I’m not being facetious, that’s a legitimate question. There’s no doubt that Microsoft Office has been king of word processors and slide presentations pretty much since the beginning. Office was what put Microsoft on the map in the early days. However, it’s also well-known to fall a little on the pricey side, so it’s no surprise that as time has gone on and technology has matured we’ve seen more and more cheap or free alternatives crop up. Initially these alternatives weren’t even worth the money you saved, but by now a few true competitors have emerged, such as Google Docs or OpenOffice and its fork, LibreOffice. While in terms of plain feature comparison Microsoft Office still takes the cake hands-down, not everyone uses an office suite the same way, and many consumers end up paying mostly for features they’ll never even use. So I ask the question: who needs Microsoft Office anymore? Well, let’s find out.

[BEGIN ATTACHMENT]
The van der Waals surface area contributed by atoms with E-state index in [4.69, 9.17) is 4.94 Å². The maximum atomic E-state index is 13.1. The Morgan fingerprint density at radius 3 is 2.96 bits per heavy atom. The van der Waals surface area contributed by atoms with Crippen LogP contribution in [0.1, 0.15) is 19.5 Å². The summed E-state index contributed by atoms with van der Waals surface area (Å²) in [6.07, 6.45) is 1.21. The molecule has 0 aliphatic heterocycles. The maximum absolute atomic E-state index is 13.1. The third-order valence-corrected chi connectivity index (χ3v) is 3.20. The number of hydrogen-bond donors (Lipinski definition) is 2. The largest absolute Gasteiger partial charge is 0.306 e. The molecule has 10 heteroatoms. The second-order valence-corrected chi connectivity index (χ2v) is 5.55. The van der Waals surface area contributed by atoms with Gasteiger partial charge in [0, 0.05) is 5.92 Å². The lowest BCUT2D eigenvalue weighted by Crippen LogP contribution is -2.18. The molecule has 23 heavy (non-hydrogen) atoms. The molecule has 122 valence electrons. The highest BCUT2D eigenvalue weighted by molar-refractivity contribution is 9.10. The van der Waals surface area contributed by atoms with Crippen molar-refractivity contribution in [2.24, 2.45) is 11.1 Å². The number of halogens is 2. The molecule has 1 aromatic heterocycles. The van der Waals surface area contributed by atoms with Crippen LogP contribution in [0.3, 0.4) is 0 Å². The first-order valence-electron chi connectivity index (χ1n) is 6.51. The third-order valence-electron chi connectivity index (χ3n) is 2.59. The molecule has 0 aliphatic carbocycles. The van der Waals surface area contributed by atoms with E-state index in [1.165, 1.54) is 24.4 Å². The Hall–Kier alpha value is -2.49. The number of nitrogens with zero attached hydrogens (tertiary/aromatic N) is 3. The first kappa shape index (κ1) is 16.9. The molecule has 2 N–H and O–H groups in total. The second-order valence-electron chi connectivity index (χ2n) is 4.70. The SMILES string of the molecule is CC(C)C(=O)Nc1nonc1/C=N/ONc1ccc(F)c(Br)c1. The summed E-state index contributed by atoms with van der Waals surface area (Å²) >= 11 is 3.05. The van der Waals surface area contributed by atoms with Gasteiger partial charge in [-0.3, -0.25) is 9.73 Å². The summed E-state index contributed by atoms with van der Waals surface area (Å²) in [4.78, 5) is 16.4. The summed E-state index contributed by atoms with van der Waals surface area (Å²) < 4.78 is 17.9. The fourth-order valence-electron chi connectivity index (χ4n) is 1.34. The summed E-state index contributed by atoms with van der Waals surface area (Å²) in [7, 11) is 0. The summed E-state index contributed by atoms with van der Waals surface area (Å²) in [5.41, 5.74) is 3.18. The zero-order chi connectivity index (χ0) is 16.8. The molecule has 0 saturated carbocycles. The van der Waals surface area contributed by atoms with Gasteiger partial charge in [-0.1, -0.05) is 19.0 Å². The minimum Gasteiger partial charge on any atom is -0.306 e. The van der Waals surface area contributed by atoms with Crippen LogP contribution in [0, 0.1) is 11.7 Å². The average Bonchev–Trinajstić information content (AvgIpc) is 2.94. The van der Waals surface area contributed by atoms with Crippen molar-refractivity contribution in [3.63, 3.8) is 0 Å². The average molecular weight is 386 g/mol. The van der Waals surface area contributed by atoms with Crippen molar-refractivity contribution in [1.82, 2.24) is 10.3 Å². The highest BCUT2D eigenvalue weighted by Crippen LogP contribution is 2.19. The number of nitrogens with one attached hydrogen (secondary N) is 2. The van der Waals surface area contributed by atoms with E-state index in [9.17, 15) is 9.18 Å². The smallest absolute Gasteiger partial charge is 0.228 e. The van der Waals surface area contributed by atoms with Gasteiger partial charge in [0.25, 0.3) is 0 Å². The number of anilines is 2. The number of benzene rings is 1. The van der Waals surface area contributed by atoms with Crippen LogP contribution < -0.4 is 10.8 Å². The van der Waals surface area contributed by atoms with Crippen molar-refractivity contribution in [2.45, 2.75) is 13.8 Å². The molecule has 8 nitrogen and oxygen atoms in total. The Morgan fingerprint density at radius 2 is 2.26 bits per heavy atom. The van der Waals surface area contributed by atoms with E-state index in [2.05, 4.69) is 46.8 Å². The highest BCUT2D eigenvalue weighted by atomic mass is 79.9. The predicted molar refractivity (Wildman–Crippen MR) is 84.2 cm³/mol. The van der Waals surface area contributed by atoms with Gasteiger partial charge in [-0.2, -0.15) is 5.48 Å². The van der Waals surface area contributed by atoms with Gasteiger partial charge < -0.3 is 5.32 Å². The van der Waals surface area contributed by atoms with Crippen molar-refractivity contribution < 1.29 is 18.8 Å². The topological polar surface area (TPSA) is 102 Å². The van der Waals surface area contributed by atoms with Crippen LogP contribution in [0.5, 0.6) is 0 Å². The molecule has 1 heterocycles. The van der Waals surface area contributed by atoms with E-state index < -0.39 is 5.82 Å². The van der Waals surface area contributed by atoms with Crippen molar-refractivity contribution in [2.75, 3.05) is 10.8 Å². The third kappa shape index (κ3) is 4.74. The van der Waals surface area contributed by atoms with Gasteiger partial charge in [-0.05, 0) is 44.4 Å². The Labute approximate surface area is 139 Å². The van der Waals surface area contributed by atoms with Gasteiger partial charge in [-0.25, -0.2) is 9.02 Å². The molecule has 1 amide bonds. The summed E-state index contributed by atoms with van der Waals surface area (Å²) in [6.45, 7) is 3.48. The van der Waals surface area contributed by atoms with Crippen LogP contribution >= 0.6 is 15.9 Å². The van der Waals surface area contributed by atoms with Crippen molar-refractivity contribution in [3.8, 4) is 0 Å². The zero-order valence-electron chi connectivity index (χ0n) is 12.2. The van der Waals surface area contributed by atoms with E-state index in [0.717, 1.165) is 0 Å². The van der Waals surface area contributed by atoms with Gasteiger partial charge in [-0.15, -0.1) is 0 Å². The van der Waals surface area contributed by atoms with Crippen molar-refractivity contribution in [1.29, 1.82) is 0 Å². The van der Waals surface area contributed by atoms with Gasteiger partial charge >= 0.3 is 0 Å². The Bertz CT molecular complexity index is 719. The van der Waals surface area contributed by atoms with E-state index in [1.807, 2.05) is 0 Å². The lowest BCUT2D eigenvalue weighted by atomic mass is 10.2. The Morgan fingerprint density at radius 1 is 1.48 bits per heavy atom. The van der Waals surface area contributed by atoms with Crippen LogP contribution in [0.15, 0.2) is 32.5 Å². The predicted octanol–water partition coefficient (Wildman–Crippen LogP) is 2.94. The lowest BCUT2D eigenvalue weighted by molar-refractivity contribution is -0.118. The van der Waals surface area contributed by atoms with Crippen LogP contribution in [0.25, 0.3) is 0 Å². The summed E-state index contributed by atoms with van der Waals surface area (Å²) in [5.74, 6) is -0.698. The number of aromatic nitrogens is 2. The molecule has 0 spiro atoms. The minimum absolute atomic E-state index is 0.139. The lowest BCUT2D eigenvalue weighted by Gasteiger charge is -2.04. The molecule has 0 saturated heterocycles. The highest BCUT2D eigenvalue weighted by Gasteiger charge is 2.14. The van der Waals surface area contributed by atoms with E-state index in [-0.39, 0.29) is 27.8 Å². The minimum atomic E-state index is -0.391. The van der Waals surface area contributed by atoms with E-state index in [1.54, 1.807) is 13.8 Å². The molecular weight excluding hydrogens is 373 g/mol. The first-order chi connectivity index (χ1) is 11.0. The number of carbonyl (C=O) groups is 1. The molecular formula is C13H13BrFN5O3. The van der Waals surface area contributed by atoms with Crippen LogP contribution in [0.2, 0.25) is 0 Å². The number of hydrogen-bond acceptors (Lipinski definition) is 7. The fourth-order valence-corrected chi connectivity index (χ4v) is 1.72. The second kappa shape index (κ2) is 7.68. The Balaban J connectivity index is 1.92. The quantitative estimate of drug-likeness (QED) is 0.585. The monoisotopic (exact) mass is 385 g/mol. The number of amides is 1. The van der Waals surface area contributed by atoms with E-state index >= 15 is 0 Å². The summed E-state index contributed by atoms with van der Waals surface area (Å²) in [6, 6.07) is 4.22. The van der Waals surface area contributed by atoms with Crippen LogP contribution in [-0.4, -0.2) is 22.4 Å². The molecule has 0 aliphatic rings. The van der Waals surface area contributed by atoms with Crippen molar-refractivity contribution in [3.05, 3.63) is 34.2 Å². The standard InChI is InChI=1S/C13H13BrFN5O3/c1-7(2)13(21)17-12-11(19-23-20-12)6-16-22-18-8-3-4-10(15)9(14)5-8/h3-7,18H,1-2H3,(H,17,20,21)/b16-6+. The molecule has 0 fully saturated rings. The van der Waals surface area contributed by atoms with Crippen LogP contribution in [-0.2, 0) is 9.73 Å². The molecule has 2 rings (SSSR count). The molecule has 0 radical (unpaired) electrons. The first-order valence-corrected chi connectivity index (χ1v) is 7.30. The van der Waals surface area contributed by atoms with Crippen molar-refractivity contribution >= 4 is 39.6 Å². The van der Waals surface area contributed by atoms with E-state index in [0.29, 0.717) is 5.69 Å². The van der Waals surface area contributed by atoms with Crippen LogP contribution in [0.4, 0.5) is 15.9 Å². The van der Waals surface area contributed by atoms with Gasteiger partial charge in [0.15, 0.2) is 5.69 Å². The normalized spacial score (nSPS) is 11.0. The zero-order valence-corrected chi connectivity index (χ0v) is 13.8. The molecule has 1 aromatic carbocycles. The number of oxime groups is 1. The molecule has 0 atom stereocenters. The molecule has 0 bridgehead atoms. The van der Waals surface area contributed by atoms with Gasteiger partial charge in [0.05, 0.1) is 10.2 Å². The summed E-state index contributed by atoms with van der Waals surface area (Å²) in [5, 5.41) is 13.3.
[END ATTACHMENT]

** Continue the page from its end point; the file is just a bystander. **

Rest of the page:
Pop quiz: what’s the first thing that comes to your mind when you think of Microsoft Office? Chances are high you answered Word. And for good reason—writing is a very natural form of human communication, a sign of intelligence in and of itself. Everyone needs to make a document of some kind at one point or another, and these days it’s a required skill in schools and many business places. But for such a versatile, important tool, at its heart it is really quite a basic one. If all you need to do is put text and maybe an image or two on a page, your options are practically endless, and the end results of some of them are practically indistinguishable from what Microsoft Word can churn out. Even Microsoft’s own WordPad (not to be confused with Notepad) is a viable alternative. Many turn to Google Docs for its access-anywhere convenience and rich collaborative features. For serious users who want the traditional Microsoft Word experience sans the ‘Microsoft’, LibreOffice is about as good as it gets (which is pretty good). The singular problem for alternatives in this category is simply that Microsoft Office is still the industry standard. While in recent years it has grown to support alternative document formats and alternative office suites have grown to export to Microsoft Office pretty well, generally if you have any kind of occupation involving regular document creation it’s a good idea to stick with Microsoft even if it’s no longer strictly necessary. While you might be able to sneak by on a .doc exporter in some cases most professionals prefer to see native Microsoft Word documents, and you should definitely not submit an .odt file to a publisher unless explicitly permitted. That is, unless you happen to already be a well-known and profitable author. George R. R. Martin seems to be getting by just fine on WordStar 4.0.